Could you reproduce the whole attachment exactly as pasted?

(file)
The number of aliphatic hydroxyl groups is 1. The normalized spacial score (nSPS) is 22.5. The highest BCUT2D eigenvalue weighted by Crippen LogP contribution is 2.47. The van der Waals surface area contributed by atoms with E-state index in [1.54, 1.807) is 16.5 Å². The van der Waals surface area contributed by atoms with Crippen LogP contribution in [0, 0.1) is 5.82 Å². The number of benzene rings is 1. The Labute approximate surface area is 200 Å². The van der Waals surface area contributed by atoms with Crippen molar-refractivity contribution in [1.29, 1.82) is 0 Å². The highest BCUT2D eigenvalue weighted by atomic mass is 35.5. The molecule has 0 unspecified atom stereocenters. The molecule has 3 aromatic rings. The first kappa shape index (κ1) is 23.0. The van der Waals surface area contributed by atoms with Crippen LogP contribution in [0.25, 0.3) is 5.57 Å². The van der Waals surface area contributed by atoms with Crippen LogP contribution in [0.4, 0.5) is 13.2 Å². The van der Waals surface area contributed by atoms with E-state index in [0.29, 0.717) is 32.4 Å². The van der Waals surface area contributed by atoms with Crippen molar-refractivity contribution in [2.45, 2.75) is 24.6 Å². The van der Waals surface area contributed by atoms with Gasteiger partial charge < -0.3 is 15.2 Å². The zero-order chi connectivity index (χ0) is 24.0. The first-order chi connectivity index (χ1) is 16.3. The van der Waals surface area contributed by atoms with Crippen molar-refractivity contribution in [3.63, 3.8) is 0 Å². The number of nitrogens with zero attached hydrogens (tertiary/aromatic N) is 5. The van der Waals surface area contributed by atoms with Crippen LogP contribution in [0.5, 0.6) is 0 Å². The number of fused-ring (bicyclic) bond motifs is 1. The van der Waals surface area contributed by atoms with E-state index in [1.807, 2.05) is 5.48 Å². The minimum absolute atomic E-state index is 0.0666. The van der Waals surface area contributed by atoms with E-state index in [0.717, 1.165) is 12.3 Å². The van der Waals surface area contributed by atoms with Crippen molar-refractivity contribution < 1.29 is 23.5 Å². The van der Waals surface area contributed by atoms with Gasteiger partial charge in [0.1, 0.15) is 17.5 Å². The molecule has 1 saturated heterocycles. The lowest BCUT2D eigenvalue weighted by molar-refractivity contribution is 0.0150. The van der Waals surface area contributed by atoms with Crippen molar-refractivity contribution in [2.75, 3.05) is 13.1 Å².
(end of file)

The number of aliphatic hydroxyl groups is 1. The normalized spacial score (nSPS) is 22.5. The highest BCUT2D eigenvalue weighted by Crippen LogP contribution is 2.47. The van der Waals surface area contributed by atoms with E-state index in [1.54, 1.807) is 16.5 Å². The van der Waals surface area contributed by atoms with Crippen LogP contribution in [0, 0.1) is 5.82 Å². The number of benzene rings is 1. The Labute approximate surface area is 200 Å². The van der Waals surface area contributed by atoms with Crippen molar-refractivity contribution in [1.29, 1.82) is 0 Å². The highest BCUT2D eigenvalue weighted by atomic mass is 35.5. The molecule has 0 unspecified atom stereocenters. The molecule has 3 aromatic rings. The first kappa shape index (κ1) is 23.0. The van der Waals surface area contributed by atoms with Crippen LogP contribution in [0.25, 0.3) is 5.57 Å². The van der Waals surface area contributed by atoms with Crippen LogP contribution in [0.4, 0.5) is 13.2 Å². The van der Waals surface area contributed by atoms with E-state index in [0.29, 0.717) is 32.4 Å². The van der Waals surface area contributed by atoms with Crippen molar-refractivity contribution in [2.45, 2.75) is 24.6 Å². The van der Waals surface area contributed by atoms with Gasteiger partial charge < -0.3 is 15.2 Å². The zero-order chi connectivity index (χ0) is 24.0. The first-order chi connectivity index (χ1) is 16.3. The van der Waals surface area contributed by atoms with Crippen molar-refractivity contribution in [3.63, 3.8) is 0 Å². The number of nitrogens with zero attached hydrogens (tertiary/aromatic N) is 5. The van der Waals surface area contributed by atoms with Crippen LogP contribution in [0.5, 0.6) is 0 Å². The number of fused-ring (bicyclic) bond motifs is 1. The van der Waals surface area contributed by atoms with E-state index in [1.807, 2.05) is 5.48 Å². The minimum absolute atomic E-state index is 0.0666. The van der Waals surface area contributed by atoms with E-state index in [0.717, 1.165) is 12.3 Å². The van der Waals surface area contributed by atoms with Crippen molar-refractivity contribution < 1.29 is 23.5 Å². The van der Waals surface area contributed by atoms with Gasteiger partial charge in [0.1, 0.15) is 17.5 Å². The molecule has 1 saturated heterocycles. The lowest BCUT2D eigenvalue weighted by molar-refractivity contribution is 0.0150. The van der Waals surface area contributed by atoms with Crippen molar-refractivity contribution in [2.75, 3.05) is 13.1 Å².